If you choose a different port number, please make sure it doesn't conflict with any other services running on your machine. Also remember the port number, as we'll need it later.
Uncheck the checkbox to make sure Stack Builder isn't launched at the completion of the installation process. We don't need it.
Now that PostgreSQL is installed on our machine, we need to create a dedicated user and database for Confluence to use. This will prevent other users of the application from accessing Confluence data.
Connect to the PostgreSQL server running at localhost, by double-clicking on the server name. Enter the root password you just picked, when prompted:
Enter the database name: confuencedb.
Set the owner of the database to the user we just created.
Select UTF-8 for encoding.
Confirm the creation of the database.
Configure the Confluence Home directory
Check the ports Confluence uses
Optionally, we can configure Confluence to use HTTPS and run as a Windows service.
Download the latest version of Atlassian Confluence from www.atlassian.com/software/confluence/download.
The Atlassian website will detect the operating system you are using and will suggest a distribution accordingly. If you intend to install Confluence on a different system than the one you are currently on, make sure you select the correct distribution.
As mentioned before, there are one-click installers available for both Windows and Linux. For the purpose of this exercise we will be using the ZIP archive, as it will provide us with an insight of the steps that are normally hidden by the installation process.
Extract the downloaded ZIP file to
c:/confluence/. It is recommended to use a third-party unzip software, such as 7-Zip or WinZip, as there are known issues with the unzip application provided with Windows. You can choose a different installation path; just make sure that you don't use spaces in your directory path.
C:\confluence\atlassian-confluence-5.1will now be known as
CONF_INSTALL. Next, we will define the Confluence Home directory.
c:\confluence\data; this directory will now be known as
CONF_INSTALLand open the file
confluence\WEB-INF\classes\confluence-init.propertiesin your favorite text editor.
Locate the following line; it's usually at the end of the file.
#and the space at the beginning of this line, so that Confluence no longer regards it as a comment.
If you have selected a different directory for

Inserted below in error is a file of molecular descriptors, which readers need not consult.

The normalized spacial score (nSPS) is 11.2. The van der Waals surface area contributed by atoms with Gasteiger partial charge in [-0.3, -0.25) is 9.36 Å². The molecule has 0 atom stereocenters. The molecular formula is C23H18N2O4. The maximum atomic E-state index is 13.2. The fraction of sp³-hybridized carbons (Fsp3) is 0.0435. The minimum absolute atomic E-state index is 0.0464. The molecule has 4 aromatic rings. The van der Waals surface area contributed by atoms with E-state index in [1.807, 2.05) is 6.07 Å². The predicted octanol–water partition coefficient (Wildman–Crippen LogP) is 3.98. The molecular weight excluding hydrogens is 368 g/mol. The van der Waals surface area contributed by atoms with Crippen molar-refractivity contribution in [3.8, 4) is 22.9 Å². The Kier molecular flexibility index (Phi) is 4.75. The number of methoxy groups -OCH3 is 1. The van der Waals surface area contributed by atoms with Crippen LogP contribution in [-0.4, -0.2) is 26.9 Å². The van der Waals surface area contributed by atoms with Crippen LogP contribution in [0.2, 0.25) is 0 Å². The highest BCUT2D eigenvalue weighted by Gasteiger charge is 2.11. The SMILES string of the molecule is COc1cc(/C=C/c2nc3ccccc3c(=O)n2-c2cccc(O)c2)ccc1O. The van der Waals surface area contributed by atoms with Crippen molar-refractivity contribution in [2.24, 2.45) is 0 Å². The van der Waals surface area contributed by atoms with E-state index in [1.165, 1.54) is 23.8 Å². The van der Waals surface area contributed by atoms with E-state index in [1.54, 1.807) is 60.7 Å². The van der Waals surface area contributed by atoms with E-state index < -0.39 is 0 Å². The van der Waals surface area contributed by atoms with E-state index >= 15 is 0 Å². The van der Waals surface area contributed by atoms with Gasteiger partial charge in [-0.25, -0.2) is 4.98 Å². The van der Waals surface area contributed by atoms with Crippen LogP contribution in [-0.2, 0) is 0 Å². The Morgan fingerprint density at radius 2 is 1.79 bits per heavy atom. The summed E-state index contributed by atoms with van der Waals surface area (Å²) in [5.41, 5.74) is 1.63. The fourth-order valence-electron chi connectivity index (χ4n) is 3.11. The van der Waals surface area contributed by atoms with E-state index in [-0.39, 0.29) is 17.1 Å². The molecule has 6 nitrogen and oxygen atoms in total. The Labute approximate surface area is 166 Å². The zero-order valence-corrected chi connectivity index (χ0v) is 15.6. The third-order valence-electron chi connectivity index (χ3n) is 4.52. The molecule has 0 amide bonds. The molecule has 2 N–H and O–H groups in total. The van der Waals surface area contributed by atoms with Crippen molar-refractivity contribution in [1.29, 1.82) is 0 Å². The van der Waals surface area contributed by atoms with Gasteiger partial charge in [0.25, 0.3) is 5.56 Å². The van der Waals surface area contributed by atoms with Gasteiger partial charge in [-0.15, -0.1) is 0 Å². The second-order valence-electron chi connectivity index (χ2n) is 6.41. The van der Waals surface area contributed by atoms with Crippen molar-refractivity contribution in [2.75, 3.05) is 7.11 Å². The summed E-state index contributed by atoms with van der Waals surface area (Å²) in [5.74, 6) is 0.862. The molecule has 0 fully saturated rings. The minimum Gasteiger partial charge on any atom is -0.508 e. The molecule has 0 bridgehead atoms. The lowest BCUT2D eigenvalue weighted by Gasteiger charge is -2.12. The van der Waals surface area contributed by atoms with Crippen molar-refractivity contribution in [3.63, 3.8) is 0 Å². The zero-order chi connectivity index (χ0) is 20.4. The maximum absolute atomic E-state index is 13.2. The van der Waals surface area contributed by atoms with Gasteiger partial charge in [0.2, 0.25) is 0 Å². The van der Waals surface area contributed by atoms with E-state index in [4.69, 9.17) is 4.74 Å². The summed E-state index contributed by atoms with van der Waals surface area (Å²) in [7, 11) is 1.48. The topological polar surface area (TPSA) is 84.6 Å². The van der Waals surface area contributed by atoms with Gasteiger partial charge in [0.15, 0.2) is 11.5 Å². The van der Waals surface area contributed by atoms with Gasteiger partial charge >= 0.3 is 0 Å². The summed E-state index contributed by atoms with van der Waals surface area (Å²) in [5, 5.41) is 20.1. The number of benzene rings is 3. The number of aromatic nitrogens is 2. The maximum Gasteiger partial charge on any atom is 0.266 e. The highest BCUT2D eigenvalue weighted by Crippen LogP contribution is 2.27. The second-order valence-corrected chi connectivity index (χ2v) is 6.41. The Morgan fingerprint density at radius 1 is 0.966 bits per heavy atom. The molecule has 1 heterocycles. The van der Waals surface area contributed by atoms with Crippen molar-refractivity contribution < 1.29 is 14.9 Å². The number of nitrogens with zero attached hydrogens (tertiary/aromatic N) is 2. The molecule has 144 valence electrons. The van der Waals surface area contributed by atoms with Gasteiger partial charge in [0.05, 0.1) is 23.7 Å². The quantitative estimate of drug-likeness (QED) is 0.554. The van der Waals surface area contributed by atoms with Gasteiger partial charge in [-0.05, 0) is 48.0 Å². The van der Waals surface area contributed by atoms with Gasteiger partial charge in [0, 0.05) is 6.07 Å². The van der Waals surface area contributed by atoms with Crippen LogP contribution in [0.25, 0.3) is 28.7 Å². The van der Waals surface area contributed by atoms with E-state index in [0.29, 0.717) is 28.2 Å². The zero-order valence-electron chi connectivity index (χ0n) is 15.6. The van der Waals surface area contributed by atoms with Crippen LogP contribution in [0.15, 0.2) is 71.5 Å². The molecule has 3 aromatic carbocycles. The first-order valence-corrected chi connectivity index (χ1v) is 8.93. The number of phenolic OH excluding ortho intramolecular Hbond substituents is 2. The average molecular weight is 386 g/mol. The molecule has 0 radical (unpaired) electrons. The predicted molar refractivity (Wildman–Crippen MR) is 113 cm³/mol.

CONF_HOME, then change the path accordingly. Please note the following:
Avoid spaces in the directory path.
Use forward slashes
/to define the path.
By default, Confluence runs on port 8090 with no context path. This means that after starting Confluence it will be available at
http://localhost:8090/. If you have another application running on your machine that is using the same ports, you may need to change the port Confluence will use. Changing the context path is useful when you are running your applications behind a proxy and want to access them with the same domain, for example,
http://example.com/confluence. For this exercise we will be changing the context Confluence is running on to
To change the ports for Confluence, open the file
conf/server.xml under your
CONF_INSTALL directory. An extract from that file is shown here:
<Server port="8000" shutdown="SHUTDOWN" debug="0"> <Connector className="org.apache.coyote.tomcat4.CoyoteConnector" port="8090"…. /> <Context path="/confluence" docBase="../confluence" debug="0" reloadable="false" useHttpOnly="true">
Downloading the example code
You can download the example code files for all Packt books you have purchased from your account at http://www.packtpub.com. If you purchased this book elsewhere, you can visit http://www.packtpub.com/support and register to have the files e-mailed directly to you.
Line 1: This line specifies the port for the command to shut down Tomcat. By default this port is 8000. If you already have an application running on that port, you can change this to another port.
Line 2: This line specifies on which port Confluence/Tomcat will be running. By default this is port 8090. If that port is unavailable for some reason, you can change it to another available port.
For this exercise we will change the context path to
/confluence, as shown in the previous file.
In order to use the share and notification features from Confluence an e-mail account has to be set up. Normally, we could do this using the Confluence interface, but there is an exception if you want to use SMTPS, with your Gmail account for example. So for this exercise we will be configuring Confluence to use your Gmail account for sending e-mail notifications to the users.
Move (don't copy)
Add the following resource to your
CONF_INSTALL/conf/server.xml; make sure to add it just before the
<Resource name="mail/GmailSMTPServer" auth="Container" type="javax.mail.Session" mail.smtp.host="smtp.gmail.com" mail.smtp.port="465" mail.smtp.auth="true" mail.smtp.user="yourEmailAddress@gmail.com" password="yourPassword" mail.smtp.starttls.enable="true" mail.transport.protocol="smtps" mail.smtp.socketFactory.class="javax.net.ssl.SSLSocketFactory" />
yourPasswordwith the proper values for your account.